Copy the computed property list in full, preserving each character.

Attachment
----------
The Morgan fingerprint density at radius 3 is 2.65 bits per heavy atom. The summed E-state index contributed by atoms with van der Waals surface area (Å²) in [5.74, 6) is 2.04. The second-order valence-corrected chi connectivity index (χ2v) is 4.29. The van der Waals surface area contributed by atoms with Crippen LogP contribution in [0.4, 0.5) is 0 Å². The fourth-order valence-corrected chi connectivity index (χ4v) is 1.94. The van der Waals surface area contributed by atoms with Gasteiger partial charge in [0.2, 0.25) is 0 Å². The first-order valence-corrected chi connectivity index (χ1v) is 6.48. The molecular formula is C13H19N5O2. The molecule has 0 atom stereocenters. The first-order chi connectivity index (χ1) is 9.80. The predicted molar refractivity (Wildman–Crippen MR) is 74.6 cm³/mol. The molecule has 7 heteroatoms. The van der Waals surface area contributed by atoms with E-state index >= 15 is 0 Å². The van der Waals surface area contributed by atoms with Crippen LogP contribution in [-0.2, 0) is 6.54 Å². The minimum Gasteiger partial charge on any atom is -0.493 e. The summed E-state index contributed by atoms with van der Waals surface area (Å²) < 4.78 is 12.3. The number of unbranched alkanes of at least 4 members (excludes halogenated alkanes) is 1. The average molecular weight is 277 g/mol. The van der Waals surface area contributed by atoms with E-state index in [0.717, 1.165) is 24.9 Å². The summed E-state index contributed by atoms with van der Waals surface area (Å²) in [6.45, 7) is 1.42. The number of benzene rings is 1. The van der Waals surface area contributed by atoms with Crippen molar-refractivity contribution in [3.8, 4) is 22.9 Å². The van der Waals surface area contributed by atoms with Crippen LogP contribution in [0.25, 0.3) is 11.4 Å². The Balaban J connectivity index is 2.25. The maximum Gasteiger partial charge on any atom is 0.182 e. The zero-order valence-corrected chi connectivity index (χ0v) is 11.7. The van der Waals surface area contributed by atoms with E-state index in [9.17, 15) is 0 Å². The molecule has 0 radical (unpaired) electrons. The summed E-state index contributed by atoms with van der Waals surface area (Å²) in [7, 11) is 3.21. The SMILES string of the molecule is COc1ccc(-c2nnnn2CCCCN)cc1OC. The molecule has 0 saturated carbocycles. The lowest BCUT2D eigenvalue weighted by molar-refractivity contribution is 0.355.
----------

The Morgan fingerprint density at radius 3 is 2.65 bits per heavy atom. The summed E-state index contributed by atoms with van der Waals surface area (Å²) in [5.74, 6) is 2.04. The second-order valence-corrected chi connectivity index (χ2v) is 4.29. The van der Waals surface area contributed by atoms with Crippen LogP contribution in [0.4, 0.5) is 0 Å². The fourth-order valence-corrected chi connectivity index (χ4v) is 1.94. The van der Waals surface area contributed by atoms with Gasteiger partial charge in [0.2, 0.25) is 0 Å². The first-order valence-corrected chi connectivity index (χ1v) is 6.48. The molecular formula is C13H19N5O2. The molecule has 0 atom stereocenters. The first-order chi connectivity index (χ1) is 9.80. The predicted molar refractivity (Wildman–Crippen MR) is 74.6 cm³/mol. The molecule has 7 heteroatoms. The van der Waals surface area contributed by atoms with E-state index >= 15 is 0 Å². The van der Waals surface area contributed by atoms with Crippen LogP contribution in [-0.2, 0) is 6.54 Å². The minimum Gasteiger partial charge on any atom is -0.493 e. The summed E-state index contributed by atoms with van der Waals surface area (Å²) < 4.78 is 12.3. The number of unbranched alkanes of at least 4 members (excludes halogenated alkanes) is 1. The average molecular weight is 277 g/mol. The van der Waals surface area contributed by atoms with E-state index in [0.717, 1.165) is 24.9 Å². The summed E-state index contributed by atoms with van der Waals surface area (Å²) in [6.45, 7) is 1.42. The number of benzene rings is 1. The van der Waals surface area contributed by atoms with Crippen molar-refractivity contribution in [3.8, 4) is 22.9 Å². The van der Waals surface area contributed by atoms with Crippen LogP contribution in [0.25, 0.3) is 11.4 Å². The Balaban J connectivity index is 2.25. The maximum Gasteiger partial charge on any atom is 0.182 e. The zero-order valence-corrected chi connectivity index (χ0v) is 11.7. The van der Waals surface area contributed by atoms with E-state index in [9.17, 15) is 0 Å². The molecule has 0 radical (unpaired) electrons. The summed E-state index contributed by atoms with van der Waals surface area (Å²) in [7, 11) is 3.21. The SMILES string of the molecule is COc1ccc(-c2nnnn2CCCCN)cc1OC. The molecule has 0 saturated carbocycles. The lowest BCUT2D eigenvalue weighted by molar-refractivity contribution is 0.355.